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Phasing Out Fossil Fuels: A Just Transition in the Oil & Gas Drilling and Refining Sectors

Decommissioning California Refineries and Beyond Workshop

Big Oil Reality Check

By David Tong, et. al. - Oil Change International, September 2020

As oil and gas companies claim to be part of the solution of the climate crisis, the reality couldn’t be more different. Our new discussion paper analyzes the current climate commitments of eight of the largest integrated oil and fossil gas companies, and reveals that none come close to aligning their actions with the urgent 1.5°C global warming limit as outlined by the Paris Agreement.

This discussion paper measures oil and gas company climate plans against ten minimum criteria, focusing on the ambition, integrity, and ability necessary to implement a just transition and achieve a 1.5°C aligned managed decline of oil and fossil gas. Focusing on the oil majors, BP, Chevron, Eni, Equinor, ExxonMobil, Repsol, Shell, and Total, we find that only one company has committed to cutting oil and gas production over the next decade, and even that pledge (BP’s stated commitment to cut production by 40% by 2030) excludes around a third of the oil and gas it invests in extracting via its major share in oil giant Rosneft. Below is a summary table of these criteria included in the discussion paper.

Read the text (PDF).

Toxic Relationship: How refineries affect climate change and racial and economic injustice

By Jean Tepperman - East Bay Express - July 22, 2020

California should begin gradually reducing output from its oil refineries in order to avoid climate catastrophe and to make the transition to clean energy as equitable as possible. That's the conclusion of a major new report released July 6 by Communities for a Better Environment (CBE), endorsed by more than 40 environmental and social justice organizations.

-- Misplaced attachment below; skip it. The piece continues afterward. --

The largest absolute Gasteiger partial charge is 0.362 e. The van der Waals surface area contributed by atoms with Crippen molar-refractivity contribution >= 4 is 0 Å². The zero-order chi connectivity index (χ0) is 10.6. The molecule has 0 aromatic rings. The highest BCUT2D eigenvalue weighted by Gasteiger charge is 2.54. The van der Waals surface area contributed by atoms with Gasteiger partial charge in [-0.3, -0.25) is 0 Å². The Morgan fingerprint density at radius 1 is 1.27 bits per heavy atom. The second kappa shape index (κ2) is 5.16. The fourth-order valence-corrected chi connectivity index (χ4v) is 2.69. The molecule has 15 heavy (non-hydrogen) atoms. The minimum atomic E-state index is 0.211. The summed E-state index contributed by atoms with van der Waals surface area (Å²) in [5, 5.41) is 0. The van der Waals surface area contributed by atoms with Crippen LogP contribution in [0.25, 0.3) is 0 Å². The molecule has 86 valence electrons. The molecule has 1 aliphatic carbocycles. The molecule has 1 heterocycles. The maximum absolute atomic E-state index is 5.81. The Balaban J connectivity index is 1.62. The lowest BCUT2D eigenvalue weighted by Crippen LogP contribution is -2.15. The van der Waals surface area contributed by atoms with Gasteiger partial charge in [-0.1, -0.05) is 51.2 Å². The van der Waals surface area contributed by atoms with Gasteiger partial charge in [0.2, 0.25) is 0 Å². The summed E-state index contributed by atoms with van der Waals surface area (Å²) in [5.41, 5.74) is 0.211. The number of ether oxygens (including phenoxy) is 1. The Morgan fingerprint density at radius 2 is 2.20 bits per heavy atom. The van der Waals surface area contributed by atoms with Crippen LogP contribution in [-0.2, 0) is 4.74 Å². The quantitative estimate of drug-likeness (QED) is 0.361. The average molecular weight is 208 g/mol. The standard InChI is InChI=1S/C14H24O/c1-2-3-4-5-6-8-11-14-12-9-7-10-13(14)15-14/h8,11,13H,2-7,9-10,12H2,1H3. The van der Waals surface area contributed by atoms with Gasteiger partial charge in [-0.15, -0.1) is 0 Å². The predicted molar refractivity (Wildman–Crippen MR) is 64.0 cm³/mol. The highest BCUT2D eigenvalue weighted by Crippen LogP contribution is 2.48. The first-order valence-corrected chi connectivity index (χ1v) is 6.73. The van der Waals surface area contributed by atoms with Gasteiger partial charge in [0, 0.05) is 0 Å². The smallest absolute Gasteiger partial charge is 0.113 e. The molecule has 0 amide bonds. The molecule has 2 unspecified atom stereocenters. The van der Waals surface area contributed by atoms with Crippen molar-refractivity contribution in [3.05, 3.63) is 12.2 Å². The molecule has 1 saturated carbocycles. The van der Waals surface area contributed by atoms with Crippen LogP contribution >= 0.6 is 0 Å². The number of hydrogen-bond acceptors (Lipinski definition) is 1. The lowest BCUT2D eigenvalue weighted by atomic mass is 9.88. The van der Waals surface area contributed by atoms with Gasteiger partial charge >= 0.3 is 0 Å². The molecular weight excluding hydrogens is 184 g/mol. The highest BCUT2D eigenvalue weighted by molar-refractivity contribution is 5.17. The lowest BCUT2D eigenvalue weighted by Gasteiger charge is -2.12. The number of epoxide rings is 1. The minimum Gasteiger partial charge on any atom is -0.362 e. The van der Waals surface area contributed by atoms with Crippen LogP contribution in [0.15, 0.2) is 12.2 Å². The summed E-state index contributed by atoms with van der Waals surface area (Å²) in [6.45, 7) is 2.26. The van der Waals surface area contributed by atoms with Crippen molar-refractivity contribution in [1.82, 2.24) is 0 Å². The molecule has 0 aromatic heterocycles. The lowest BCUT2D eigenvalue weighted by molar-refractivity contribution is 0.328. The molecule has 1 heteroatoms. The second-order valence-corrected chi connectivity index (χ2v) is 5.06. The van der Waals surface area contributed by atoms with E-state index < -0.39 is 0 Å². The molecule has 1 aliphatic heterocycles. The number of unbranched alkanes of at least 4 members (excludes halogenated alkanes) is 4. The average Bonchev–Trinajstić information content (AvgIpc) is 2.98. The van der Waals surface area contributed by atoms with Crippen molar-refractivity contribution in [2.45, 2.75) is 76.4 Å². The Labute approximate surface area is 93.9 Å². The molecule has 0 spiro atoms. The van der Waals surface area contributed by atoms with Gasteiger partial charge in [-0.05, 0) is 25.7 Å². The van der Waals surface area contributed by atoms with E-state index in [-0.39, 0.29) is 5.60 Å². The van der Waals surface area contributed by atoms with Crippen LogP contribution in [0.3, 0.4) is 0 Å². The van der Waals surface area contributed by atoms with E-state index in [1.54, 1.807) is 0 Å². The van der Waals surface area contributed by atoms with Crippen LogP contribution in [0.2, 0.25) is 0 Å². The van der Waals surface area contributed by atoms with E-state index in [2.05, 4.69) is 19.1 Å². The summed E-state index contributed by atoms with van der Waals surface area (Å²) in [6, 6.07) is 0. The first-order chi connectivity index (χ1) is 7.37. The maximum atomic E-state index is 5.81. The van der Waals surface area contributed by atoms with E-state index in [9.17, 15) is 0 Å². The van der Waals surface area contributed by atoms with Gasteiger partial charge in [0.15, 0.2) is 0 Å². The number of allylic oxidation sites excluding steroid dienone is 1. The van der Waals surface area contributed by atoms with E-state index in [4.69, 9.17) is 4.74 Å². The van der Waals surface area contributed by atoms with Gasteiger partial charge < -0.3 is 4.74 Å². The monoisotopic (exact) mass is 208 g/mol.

While most people agree on the need to use less fossil fuel, many fear that requiring refineries to reduce production could lead to higher gasoline prices and a big economic hit for workers and communities that depend on refineries for income. Report-author Greg Karras responded, "If we start now, doing it gradually, it will give us the time to replace refinery-dependent economics." The report calls for cutting production 4 to 7 percent a year, starting in 2021.

California has set targets for cutting carbon emissions between now and 2050: the state's share of global cuts needed to keep temperature increases below catastrophic levels. Because the carbon that causes climate change builds up in the atmosphere, California has a carbon "budget"—the total amount it can emit from now until 2050. According to Decommissioning California Refineries, California will have to refine much less oil per year to avoid blowing through this carbon "budget" by about 2037.

"California is the biggest oil-refining center in Western North America," Karras said. "Oil refined here emits more carbon than all other activities in the state combined." Even if all other sources of carbon are reduced on schedule, Karras said, "we must refine much less oil if we hope to meet the state's carbon limit."

"We have to break free from our toxic relationship with oil before it takes us over a cliff," Karras said. "When you're in a car heading toward a cliff, it matters when you start putting on the brakes."

The sooner we start, the more likely we are to escape the worst impacts of climate change.

The issue is not just climate, said Andres Soto of CBE. He pointed out that refinery pollution is concentrated in communities like Richmond, centers of racial and economic injustice.